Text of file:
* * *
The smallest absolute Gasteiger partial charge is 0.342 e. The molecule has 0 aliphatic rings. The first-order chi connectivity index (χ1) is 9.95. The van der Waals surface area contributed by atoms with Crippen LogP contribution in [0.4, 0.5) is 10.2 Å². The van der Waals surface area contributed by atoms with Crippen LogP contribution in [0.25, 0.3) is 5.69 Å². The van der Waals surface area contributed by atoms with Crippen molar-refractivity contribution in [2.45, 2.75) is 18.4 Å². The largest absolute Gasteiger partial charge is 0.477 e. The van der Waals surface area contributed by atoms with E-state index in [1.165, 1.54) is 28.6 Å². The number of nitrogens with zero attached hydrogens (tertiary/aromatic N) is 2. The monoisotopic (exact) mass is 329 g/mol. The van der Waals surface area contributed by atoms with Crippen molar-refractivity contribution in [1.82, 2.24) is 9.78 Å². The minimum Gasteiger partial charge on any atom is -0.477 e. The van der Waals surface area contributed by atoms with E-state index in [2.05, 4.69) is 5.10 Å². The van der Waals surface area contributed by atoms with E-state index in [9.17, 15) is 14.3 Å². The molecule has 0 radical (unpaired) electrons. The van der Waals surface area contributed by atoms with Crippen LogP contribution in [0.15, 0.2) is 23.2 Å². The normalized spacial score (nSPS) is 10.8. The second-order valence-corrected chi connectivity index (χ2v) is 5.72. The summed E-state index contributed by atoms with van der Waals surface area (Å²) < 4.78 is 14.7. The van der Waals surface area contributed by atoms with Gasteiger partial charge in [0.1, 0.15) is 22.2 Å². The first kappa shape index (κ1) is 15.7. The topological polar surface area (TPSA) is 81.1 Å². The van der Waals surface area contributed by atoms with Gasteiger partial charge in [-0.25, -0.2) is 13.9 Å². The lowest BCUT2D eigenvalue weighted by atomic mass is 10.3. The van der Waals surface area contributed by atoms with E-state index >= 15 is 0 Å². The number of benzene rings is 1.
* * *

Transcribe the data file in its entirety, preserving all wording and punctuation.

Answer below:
The smallest absolute Gasteiger partial charge is 0.342 e. The molecule has 0 aliphatic rings. The first-order chi connectivity index (χ1) is 9.95. The van der Waals surface area contributed by atoms with Crippen LogP contribution in [0.4, 0.5) is 10.2 Å². The van der Waals surface area contributed by atoms with Crippen LogP contribution in [0.25, 0.3) is 5.69 Å². The van der Waals surface area contributed by atoms with Crippen molar-refractivity contribution in [2.45, 2.75) is 18.4 Å². The largest absolute Gasteiger partial charge is 0.477 e. The van der Waals surface area contributed by atoms with E-state index in [1.165, 1.54) is 28.6 Å². The number of nitrogens with zero attached hydrogens (tertiary/aromatic N) is 2. The monoisotopic (exact) mass is 329 g/mol. The van der Waals surface area contributed by atoms with Crippen molar-refractivity contribution in [1.82, 2.24) is 9.78 Å². The minimum Gasteiger partial charge on any atom is -0.477 e. The van der Waals surface area contributed by atoms with E-state index in [2.05, 4.69) is 5.10 Å². The van der Waals surface area contributed by atoms with E-state index in [9.17, 15) is 14.3 Å². The molecule has 0 radical (unpaired) electrons. The van der Waals surface area contributed by atoms with Crippen LogP contribution in [0.15, 0.2) is 23.2 Å². The normalized spacial score (nSPS) is 10.8. The second-order valence-corrected chi connectivity index (χ2v) is 5.72. The summed E-state index contributed by atoms with van der Waals surface area (Å²) < 4.78 is 14.7. The van der Waals surface area contributed by atoms with Gasteiger partial charge in [0.1, 0.15) is 22.2 Å². The first kappa shape index (κ1) is 15.7. The topological polar surface area (TPSA) is 81.1 Å². The van der Waals surface area contributed by atoms with Gasteiger partial charge in [-0.25, -0.2) is 13.9 Å². The lowest BCUT2D eigenvalue weighted by atomic mass is 10.3. The van der Waals surface area contributed by atoms with E-state index >= 15 is 0 Å². The number of benzene rings is 1.